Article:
Leaving Las Vegas and the place I worked that never was, we headed up lonely Highway 95 through the worn and dusty towns of Beatty and Tonopah, and spent a night at Mina (population: small). Then on through Hawthorne to join I-80 at Fernley, and finally, a stop at Sparks and one of our favorite parks, the Sparks Marina RV Resort. We’ve spent time here before and written about our travels in the area (click here), and so this time we relaxed and watched as our water heater tank, finally eaten through by the Texas water, was replaced by a mobile technician. Then we were off again, up the Eastern side of the Sierras, where we spent a night in Weed, CA in the shadow of Mount Shasta. Rising 10,000’ above the terrain to just over 14,000’, the mountain dominates the skyline with it’s beautiful shape and snow covering, although this year the snowpack is well below normal, another sign of the drought in the area. We drove a number of mountain roads, and every turn revealed another view, always a bit different, of the mountain. As we traveled, we were amazed at these perfectly cone-shaped trees. Surely, we thought, they’re trimmed to look like this; but then we saw them everywhere and well into the forest. We can’t find any reference to them – do they grow like this? Is there a secret army of tree trimmers out there?
After a rather unsettling stay at the inappropriately named “Friendly” RV Park (our review here), we headed North on I-5 for an overnight at one of the finest RV resorts in the area, Seven Feathers RV Resort. Then we were off to Coburg, a small town just outside Eugene where we were scheduled to have our windshield replaced. RV Glass Solutions is an efficient, professional organization that occupies what used to be the Monaco Motorhomes factory. They had hookups for us, a comfortable lounge area, and a Keurig in the coffee bar – obviously a first class operation! Our windshield was installed on time, and we headed west for the coast, for a week’s stay in Waldport’s McKinley RV Park. This is one of those parks that getting the right site can make it an outstanding stay, and we managed to snag the best site in the park. Watching the tides and the shorebirds was something we could have done all day, but we needed to explore the area since we’d never spent much time here. Driving the back roads we were struck by how green everything was. After a winter in Texas it was like going from black & white to color TV – the vibrant green after all the months of Texas dull brown was almost painful. But we’re getting use to it. After a stop in Newport’s waterfront area for lunch at Moe’s (pretty good chowder and fried clams) we headed to Tillamook for a visit to the Tillamook Cheese Factory. We’ve always enjoyed their cheese and figured we could get a better price at the factory plus learn something from the tour. It was a weekend, so the production line was mostly shut down, but there were videos throughout the viewing area that described the cheese process and how the cheddar curds were packaged and put into storage for 90 days where they turned the familiar deep orange/gold Cheddar color that we’re used to seeing. And we did buy some cheese, happy to find a large block of their smoked cheddar – enough to last us through next month. Maybe. If I hide it from Brenda.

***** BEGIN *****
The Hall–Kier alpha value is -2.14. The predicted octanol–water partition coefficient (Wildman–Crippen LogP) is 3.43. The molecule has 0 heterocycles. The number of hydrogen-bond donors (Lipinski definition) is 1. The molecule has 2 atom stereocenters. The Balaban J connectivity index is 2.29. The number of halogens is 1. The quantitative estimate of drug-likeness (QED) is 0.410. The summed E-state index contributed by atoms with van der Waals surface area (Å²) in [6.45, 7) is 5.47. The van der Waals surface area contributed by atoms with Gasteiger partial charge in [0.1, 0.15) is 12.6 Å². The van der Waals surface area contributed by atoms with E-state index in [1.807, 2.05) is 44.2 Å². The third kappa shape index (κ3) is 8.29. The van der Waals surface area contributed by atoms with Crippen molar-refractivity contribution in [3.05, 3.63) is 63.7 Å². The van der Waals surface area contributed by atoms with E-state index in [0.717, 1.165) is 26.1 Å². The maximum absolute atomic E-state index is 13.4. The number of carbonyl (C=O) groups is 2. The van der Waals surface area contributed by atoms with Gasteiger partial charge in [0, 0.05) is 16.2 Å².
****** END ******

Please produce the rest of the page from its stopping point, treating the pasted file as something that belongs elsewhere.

Oh, and thankfully I didn’t grow up in Tillamook and attend the high school. How would you like to be a teen in a high school with the name “Cheesemakers”? At least they could change it to the “Fighting Cheesemakers” or “Maniacal Cheesemakers”……or something.
The views from Highway 101 as you drive the Oregon Coast are amazing. On a back road high above Cape Perpetua we looked down on the highway below:
There are so many state and federal parks along the coast. While Cape Perpetua is a US Forest Service park, Yaquina Head Natural Area, just down the road, is operated by the Bureau of Land Management and includes an incredible new visitor center and historic lighthouse.
Finally, as we drove through the little town of Yachats, we were lucky enough to view this very rare mammal, a burrowing lawn whale! These shy, seldom seen creatures are migrating to the cooler lawns of the Pacific Northwest this time of year…..You can believe me, after all I’m a volunteer naturalist, with a vest, cap, and official name tag!
That’s it for this chapter – we have more pictures and stories of the coast to share with you, so check back!